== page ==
Case Title: 1. Rethinking Grading Part 1

Element Title: Formative/Summative (3 of 16)

Assessments are assessments. Some are more robust. Some are more formal. But at the end of the day they are meant to help us get a handle on what someone knows and can do in a particular domain. If the primary purpose of an assessment is to diagnose and provide intervention, then it is formative in nature and should not be included in making a summative judgement about the student's level of achievement (especially if there is another opportunity to demonstrate achievement). There are usually some difference in the types of assessments we design for formative and summative purposes, but they could be identical. In the end it's what you do with them that defines them as formative or summative.

Formative assessment (including what we typically refer to as homework) is really about practice. As important as practice is, it is not the same thing as the "game". Is it connected? Sure. But, it's not the same. Allen Iverson had a 29 point per game scoring average in the post season, but one issue that was reaised from time to time was his engagement during practice. While one could argue that he might have been even better if he practiced harder, his game (a.k.a. summative performances) put him in the hall of fame. 

In the second video, a skateboarder has 18 attempts to land a trick. How do you represent that in a grade book? Do you average all the attempts together?

Element Assessment: Formative Assessment

The person who first distinguished between formative and summative approaches was:

a. Paul Black
b. Benjamin Bloom
c. Michael Scriven
d. Richard Stiggins
When the chef tastes the soup, it is _____? When the customer tastes the soup, it is _____? Choose the two words that best complete these thoughts.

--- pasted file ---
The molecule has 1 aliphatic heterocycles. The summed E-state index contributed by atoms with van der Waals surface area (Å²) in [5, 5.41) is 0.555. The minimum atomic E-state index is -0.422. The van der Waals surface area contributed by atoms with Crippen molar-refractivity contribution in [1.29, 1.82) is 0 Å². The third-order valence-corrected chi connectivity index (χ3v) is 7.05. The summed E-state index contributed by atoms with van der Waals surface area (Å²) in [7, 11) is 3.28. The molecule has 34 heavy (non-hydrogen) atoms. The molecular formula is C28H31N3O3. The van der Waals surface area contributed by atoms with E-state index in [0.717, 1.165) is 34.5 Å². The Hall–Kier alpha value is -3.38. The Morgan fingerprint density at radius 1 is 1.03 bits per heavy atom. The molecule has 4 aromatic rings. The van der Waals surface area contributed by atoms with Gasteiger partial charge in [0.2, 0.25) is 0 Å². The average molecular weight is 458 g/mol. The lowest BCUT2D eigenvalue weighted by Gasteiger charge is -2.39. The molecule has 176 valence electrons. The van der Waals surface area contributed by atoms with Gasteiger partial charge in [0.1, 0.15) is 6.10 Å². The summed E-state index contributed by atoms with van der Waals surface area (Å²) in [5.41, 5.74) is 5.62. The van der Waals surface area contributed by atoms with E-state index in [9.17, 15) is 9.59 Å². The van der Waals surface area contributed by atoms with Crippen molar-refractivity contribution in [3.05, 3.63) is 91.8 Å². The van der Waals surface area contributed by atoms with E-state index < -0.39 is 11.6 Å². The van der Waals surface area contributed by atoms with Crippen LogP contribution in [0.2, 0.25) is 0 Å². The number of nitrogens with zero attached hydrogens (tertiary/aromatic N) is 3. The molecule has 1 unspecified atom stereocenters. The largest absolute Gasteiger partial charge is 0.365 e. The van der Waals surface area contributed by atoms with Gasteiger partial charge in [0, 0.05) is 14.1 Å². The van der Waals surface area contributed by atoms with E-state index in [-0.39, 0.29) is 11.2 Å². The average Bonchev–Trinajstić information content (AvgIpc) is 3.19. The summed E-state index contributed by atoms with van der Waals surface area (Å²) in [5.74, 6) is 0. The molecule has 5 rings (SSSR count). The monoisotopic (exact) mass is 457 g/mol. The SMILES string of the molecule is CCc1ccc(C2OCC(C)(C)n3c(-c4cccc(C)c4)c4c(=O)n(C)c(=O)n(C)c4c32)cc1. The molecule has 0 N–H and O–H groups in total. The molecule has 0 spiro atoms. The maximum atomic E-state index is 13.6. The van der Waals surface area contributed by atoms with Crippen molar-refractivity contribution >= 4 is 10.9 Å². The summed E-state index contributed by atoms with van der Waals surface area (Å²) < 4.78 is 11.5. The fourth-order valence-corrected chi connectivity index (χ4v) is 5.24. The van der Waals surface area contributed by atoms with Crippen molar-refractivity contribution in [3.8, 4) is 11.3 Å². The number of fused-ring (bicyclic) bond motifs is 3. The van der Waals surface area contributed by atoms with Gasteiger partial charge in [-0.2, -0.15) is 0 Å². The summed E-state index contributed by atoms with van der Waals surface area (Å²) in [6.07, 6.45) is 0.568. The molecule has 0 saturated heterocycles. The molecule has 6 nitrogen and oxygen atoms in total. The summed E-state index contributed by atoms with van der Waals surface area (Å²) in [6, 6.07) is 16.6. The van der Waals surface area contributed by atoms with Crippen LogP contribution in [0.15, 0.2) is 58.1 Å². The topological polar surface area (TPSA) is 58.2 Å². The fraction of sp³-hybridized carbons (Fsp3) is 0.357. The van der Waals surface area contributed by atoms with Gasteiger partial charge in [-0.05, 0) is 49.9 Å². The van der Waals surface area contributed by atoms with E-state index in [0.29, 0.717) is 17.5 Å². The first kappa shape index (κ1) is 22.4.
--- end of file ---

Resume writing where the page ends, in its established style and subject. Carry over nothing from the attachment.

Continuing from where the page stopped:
a. summative, formative
b. formative, summative
c. objective, formative
d. summative, objective
Which of the following is NOT a purpose for using formative assessments?

a. To learn which students are doing well and which are not doing so well.
b. To gather data about what has been taught well or not so well.
c. To predict future performance on a normed test.
d. To provide a basis for future instruction.
Formative assessment activities in the classroom used properly:

a. Provide a basis to rank order students.
b. Predict performance on other tests.
c. Help the teacher know what instruction has been effective.
d. Add to the precision and usefulness of grades.
The Taxonomy of Educational Objectives:

a. Orders outcomes according to how difficult it is to teach them.
b. Is based on learning hierarchies
c. Shows what is desirable
d. Is ordered by cognitive complexity
Suppose students in a class were asked to memorize the names of those who came over on the Mayflower. A test question then asked them to write down 10 of those names. At what level of the Taxonomy is the response likely to be?

a. Knowledge
b. Comprehension
c. Application
d. Analysis
Suppose the list contains occupations of the Mayflower passengers. Students are asked to write an essay that draws inferences about why certain occupations were present on the ship. At what level of the Taxonomy are the responses likely to fall?

a. Knowledge
b. Comprehension
c. Application
d. Analysis
Suppose the list of names of persons on the Mayflower also included their occupations. Students are asked to write an essay that draws inferences about why certain occupations are on the ship. That would represent what Depth of Knowledge?

a. DOK 1
b. DOK 2
c. DOK 3
d. DOK 4
9. Providing extra credit for students who score well on formative assessments can create buy-in for students to take them seriously